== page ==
Danielle Vaeth, CSP on the much-needed change for ADHD care in the United States
Despite the advances made in treatment and care over the past few decades, ADHD often remains poorly understood. It’s not hard to see why. ADHD is a complex disorder with symptoms that may present differently between genders and coexist with other mental health disorders. That’s not to mention the stigma and cultural bias which must be tackled for patients to receive their diagnosis and necessary treatment.
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Despite developments of safe, effective, and evidence-based treatments for children   and adults , many challenges and opportunities for change remain. It is the main reason a group of experts in ADHD such as psychiatrists, neurologists, developmental pediatricians, nurse practitioners, psychologists, neuropsychologists, and patient advocates gathered earlier this year to form the ADHD Expert Consortium and published the Consensus Statement. It gives a comprehensive vision for the path forward utilizing objective data and addressing contemporary challenges in healthcare, particularly ADHD.
In this blog, Danielle Vaeth, Sr. Market Manager at QbTech, shares her thoughts on key calls to action and echoes the voices of ADHD experts and patient advocates regarding the much-needed change in ADHD care in the United States.
The need for change
Earlier this year, I hosted an in-person ADHD Expert Consortium to discuss ADHD care. The small group of clinicians and advocates provided their perspectives, which included the impact ADHD has on the public school system.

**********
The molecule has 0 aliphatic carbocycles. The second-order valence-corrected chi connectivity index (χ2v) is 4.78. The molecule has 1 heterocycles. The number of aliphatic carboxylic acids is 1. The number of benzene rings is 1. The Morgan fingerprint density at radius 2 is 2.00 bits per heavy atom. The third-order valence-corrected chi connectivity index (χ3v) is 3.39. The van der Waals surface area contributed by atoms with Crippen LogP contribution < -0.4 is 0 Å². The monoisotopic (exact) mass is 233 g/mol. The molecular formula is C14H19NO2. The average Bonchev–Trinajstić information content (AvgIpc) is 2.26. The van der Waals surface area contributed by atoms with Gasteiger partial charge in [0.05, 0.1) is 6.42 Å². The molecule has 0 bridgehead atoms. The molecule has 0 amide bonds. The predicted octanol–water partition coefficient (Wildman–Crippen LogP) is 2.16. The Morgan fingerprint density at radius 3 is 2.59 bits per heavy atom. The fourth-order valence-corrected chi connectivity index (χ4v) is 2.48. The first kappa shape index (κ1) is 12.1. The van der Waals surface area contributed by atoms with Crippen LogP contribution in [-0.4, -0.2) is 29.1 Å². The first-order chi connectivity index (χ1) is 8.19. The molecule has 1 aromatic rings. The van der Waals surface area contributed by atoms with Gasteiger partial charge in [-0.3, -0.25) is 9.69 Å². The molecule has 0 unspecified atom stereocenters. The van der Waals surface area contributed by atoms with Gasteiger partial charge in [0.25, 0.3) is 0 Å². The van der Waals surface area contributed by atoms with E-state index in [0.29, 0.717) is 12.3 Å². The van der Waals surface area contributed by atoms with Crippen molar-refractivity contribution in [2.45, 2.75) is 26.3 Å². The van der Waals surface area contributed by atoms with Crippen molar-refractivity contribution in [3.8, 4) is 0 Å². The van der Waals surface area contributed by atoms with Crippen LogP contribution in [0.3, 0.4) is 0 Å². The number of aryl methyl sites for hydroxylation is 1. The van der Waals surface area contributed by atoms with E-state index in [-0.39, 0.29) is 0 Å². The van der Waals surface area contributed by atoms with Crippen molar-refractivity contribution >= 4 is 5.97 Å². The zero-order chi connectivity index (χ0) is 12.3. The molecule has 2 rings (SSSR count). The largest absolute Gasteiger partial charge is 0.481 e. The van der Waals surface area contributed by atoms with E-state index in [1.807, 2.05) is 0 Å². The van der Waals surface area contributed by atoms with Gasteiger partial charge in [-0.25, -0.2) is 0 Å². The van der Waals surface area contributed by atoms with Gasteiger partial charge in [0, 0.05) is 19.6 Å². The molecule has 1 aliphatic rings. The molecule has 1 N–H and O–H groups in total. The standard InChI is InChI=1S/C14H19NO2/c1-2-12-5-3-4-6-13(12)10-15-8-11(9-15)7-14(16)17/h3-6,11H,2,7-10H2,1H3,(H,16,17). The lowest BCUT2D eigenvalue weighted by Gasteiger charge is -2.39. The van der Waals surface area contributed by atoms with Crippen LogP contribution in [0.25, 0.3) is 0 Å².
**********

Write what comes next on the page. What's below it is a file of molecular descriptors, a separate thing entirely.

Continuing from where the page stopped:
The most agreed-upon concept mentioned is that ADHD is complex. I am not a clinician. But in the interactions I have had with providers and leaders on this topic, I have also believed this to be true. And yet, over the last decade, I believe there is a large contingent of providers who have felt that it is rarely complex.
For instance, looking at certain guidelines, it has been stated that ADHD should be diagnosed and managed within primary care. Many state best practices include treating ADHD with medication, behavior modification, psychosocial treatments, and managing a chronic condition. What I heard over our meeting and from primary care providers over the past decade is that ADHD symptoms are not straightforward. There are environmental, social, academic, and other physical and mental health factors that are to be considered. All these factors lead to the complexity of ADHD.
Challenges we face
According to statistics and various pieces of literature, there are far too many invisible challenges that children and adults with ADHD face today, such as:
- 90% of individuals with ADHD will continue to have some elevated symptoms throughout their lifetime (only 10% achieve stable remission) 
- Children with ADHD have increased accidents and injuries  and untreated ADHD adults have more car accidents and injuries than those on treatment 
- Mortality rates are significantly increased in individuals with ADHD (accidents, injuries, suicide) [7–8]
- Those with ADHD are 3-5x more at risk for suicide 
- Children and adults with ADHD have increased rates of depression, anxiety, substance abuse, and other coexisting conditions [10–11] 60-100% have more than one coexisting condition